December 24, 1926.
Appeal from the District Court of the United States for the Northern District of New York.
Patent infringement suit by the Star Can Opener Company against the Owen Dyneto Company. Decree for plaintiff, and defendant appeals. Affirmed.
Suit is upon two patents, both covering inventions of one Anderson, and both owned by plaintiff. The earlier patent is for a can opener and granted November 30, 1920 (No. 1,360,256). The later patent is also for a can opener and was applied for June 8, 1921, and granted March 3, 1925 (No. 1,528,178).
The court below found all the claims in suit valid and infringed; defendant appealed.
Ramsay Hoguet and Thomas J. Byrne, both of New York City, for appellant.
Stephen J. Cox, of New York City, for appellee.
Before HOUGH, HAND, and MACK, Circuit Judges.
This can opener is a means of getting at the contents of the usual tin can, commonly containing articles of food, and commonly cylindrically formed of a sheet of tinned metal soldered at the line of juncture and terminating at top and bottom in a "flange," viz. the meeting of the bottom or top and the cylindrical wall of the can. The opener is a manually operated tool, which grasps the flange of the can and provides means, while the can is thus firmly held, to apply the cutting edge of a circular disc, also manually actuated just below the flange and sever the side completely, so that at the end of the cut around the can the cover or top part, still firmly held by the flange, is lifted clear.
Plaintiff's commercial embodiment of these patents has, without the meretricious aid of advertising, achieved in an extremely short time marked commercial success. It is a true tool — i.e., manually operable without the expenditure of much physical strength — strong, light, cheap, and apparently durable. That upon the ordinary food tin, composed of light sheet metal, it makes a cleaner job, with far less risk of personal injury to the operator, than does any other can-opening tool brought to our attention, is we think admitted.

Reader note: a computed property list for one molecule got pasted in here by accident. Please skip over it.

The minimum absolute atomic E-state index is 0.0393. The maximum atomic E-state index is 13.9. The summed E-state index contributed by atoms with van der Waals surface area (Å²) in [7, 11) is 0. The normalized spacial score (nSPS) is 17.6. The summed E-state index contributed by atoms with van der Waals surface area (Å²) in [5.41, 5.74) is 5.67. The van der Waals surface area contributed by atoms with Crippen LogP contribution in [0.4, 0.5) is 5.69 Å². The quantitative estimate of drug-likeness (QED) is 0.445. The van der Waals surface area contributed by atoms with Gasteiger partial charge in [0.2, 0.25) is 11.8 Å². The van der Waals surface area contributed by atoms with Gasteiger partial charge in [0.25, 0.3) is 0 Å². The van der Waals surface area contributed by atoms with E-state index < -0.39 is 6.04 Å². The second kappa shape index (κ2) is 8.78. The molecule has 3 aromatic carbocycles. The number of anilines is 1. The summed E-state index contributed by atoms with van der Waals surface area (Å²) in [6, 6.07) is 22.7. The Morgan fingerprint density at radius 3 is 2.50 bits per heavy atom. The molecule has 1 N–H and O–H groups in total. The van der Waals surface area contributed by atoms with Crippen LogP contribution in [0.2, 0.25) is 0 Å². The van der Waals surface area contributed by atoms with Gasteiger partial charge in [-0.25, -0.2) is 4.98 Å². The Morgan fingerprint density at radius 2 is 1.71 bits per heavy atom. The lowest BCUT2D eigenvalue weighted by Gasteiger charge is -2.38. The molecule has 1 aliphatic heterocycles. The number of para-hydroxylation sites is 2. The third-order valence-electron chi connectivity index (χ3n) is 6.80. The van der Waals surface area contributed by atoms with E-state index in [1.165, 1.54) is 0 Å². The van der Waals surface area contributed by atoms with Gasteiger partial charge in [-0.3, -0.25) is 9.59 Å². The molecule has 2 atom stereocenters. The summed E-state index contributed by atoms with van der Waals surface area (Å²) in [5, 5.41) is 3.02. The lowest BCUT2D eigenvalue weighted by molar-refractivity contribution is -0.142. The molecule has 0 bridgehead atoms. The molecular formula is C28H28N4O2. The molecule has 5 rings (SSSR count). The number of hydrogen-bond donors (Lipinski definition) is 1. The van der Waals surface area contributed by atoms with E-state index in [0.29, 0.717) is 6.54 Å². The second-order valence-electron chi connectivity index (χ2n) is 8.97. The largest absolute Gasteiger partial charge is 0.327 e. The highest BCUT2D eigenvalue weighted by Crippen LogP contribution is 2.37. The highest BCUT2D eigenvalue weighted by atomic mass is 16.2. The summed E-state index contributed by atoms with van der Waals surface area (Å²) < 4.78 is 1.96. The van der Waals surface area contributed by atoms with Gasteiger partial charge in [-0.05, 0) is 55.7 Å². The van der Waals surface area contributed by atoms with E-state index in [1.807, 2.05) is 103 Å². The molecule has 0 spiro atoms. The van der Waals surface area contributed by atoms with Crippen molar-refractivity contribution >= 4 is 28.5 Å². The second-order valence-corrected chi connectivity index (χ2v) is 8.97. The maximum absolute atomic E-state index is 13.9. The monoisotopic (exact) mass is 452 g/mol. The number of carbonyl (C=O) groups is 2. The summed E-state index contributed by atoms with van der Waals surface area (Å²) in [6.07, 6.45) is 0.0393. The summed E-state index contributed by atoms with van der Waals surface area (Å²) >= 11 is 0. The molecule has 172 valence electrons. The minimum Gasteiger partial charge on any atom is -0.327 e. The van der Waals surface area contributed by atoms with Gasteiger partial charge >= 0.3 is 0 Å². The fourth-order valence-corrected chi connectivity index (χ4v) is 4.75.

The earlier patent states that the object of invention is to provide for "opening cans by cutting the ends from the body portions by a circumferential cut through the can wall." This is to be done by providing the opener with "an advancing and a cutting roller, which are adapted to be clamped in opposed relation against opposite sides of the flange or seam of a can, in such manner that the cutting disc or roller will sever the can wall and the can will be revolved against the cutter by revolving the advancing roller."
The disclosure shows a set of levers arranged pincer- or scissor-wise, one lever terminating in a knurled disc manually revoluble, the other terminating in a roller which is the cutting disc. When the scissor handles are open, the can flange is grasped between the knurled and cutting discs or rollers, the knurled one being on top of the can, and when that is revolved its roughened edge advances the flange between the two rollers — the cutting one severing the can wall as it progresses.
It is apparent, says the disclosure, that "such a can opener is simple in construction and in operation, and can be applied to cans of different sizes without adjustment, and will sever the wall in a clean-cut edge." Of the claims in suit (1 and 2) the second is more specific, and is as follows:
"A can opener of the character described comprising a pair of pivotally connected handles, an advancing roller revolubly mounted at the end of one of said handles, a cutting disc revolubly mounted at the end of the opposite handle in opposed relation to the roller; said roller and disc being adapted to be clamped by the handles against opposite sides of an edge can flange to press the cutter through the can wall, a peripheral shoulder on the cutting disc for limiting the depth of the cut made thereby and a crank for revolving the advancing roller for the purpose set forth."